When it comes to where Lyonne feels the most at home, the answer is easy: New York City. You can easily hear New York in her accent, which is logical given that she was raised in Manhattan, a place for which she has a real affinity. "I have a real love affair with the city," she mused in an interview with Vulture. "I just feel like when you're up or when you're down, the city really cushions you. I feel like I just have such the blood and bones of a New Yorker." She definitely projects the NYC state of mind and attitude, too. 

So intimately connected to the Big Apple is Lyonne that Seth Meyers reasoned on Late Night with Seth Meyers that it's likely why fans might be hesitant to approach her. "Natasha Lyonne is so New York that because of her New Yorkness, she probably doesn't want a stranger to come up and ask for a selfie," he said.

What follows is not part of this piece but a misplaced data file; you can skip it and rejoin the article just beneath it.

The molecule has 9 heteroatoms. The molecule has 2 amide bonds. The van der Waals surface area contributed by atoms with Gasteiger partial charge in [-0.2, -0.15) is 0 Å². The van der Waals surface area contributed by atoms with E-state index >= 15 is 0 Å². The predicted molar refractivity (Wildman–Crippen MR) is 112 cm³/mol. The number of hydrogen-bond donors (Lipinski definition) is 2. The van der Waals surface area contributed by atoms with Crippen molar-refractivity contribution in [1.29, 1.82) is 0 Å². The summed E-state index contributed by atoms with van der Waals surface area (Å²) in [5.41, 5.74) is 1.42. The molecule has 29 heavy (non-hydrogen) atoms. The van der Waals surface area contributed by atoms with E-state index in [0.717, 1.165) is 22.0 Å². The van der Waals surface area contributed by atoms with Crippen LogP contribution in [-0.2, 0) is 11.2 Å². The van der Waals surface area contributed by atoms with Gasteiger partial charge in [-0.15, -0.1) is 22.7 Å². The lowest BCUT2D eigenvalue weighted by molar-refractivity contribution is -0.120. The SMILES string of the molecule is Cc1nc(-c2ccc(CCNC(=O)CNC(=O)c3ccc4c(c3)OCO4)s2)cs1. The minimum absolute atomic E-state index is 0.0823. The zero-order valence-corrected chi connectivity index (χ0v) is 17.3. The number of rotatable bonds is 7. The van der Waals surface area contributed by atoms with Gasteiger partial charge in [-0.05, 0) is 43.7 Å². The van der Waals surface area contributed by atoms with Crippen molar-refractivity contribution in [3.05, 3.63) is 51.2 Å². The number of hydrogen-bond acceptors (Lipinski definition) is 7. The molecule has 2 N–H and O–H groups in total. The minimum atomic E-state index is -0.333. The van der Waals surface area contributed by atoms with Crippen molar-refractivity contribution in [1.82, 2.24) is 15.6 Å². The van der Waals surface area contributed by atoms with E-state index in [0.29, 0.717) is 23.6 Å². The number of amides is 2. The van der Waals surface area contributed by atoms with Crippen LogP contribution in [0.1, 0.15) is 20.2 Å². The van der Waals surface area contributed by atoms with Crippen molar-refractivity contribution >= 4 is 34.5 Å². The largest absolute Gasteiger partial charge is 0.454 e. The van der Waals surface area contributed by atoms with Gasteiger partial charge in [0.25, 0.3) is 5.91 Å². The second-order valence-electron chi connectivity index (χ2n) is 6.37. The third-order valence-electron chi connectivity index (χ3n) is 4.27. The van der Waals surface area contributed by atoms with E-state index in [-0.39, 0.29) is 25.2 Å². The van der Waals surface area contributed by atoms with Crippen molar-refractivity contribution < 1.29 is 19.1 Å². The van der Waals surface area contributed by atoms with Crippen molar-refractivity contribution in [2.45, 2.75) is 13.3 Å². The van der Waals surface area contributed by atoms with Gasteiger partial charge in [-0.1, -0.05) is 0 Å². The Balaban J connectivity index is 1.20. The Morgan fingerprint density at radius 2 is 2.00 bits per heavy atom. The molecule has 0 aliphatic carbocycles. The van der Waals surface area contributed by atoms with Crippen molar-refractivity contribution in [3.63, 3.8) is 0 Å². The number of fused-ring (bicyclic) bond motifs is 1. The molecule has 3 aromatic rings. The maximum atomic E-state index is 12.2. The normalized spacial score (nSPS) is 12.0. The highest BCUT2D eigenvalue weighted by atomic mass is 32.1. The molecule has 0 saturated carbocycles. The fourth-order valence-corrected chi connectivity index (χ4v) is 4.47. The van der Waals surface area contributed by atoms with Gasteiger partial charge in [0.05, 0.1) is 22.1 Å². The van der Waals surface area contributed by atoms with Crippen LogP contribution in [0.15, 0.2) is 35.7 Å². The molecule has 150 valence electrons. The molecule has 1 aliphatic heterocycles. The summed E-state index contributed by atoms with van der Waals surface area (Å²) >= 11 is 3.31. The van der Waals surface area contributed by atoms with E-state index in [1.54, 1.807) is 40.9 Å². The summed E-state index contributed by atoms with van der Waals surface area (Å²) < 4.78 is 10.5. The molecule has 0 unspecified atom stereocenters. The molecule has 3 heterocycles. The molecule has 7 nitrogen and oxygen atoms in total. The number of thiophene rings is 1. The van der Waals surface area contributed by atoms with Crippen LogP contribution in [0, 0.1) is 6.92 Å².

Her grandparents are holocaust survivors

Survival and strength are traits embedded in Lyonne's DNA, as her grandparents are survivors of the Holocaust — a true testament to her family's fortitude. "My lineage is dark survivors," she revealed in an interview with NPR. "I come from real Auschwitz stock." 

It should come as no surprise then that this had a significant impact on Lyonne when she was growing up. "Hitler was a big player in my childhood," she continued. "And it was this mentality of surviving and no matter what sort of horrors life throws your way, that was something that had been endured by my grandmother and my grandfather and therefore it was kind of the litmus test of a human experience." That sounds seriously intense!

That seriousness also had an impact on her search for knowledge. "I think it was an interesting setup and foundation for curiosity, because a lot of the big ideas about the human condition were woven into the very structural fabric of my formative years," she added.

OINTB was her big comeback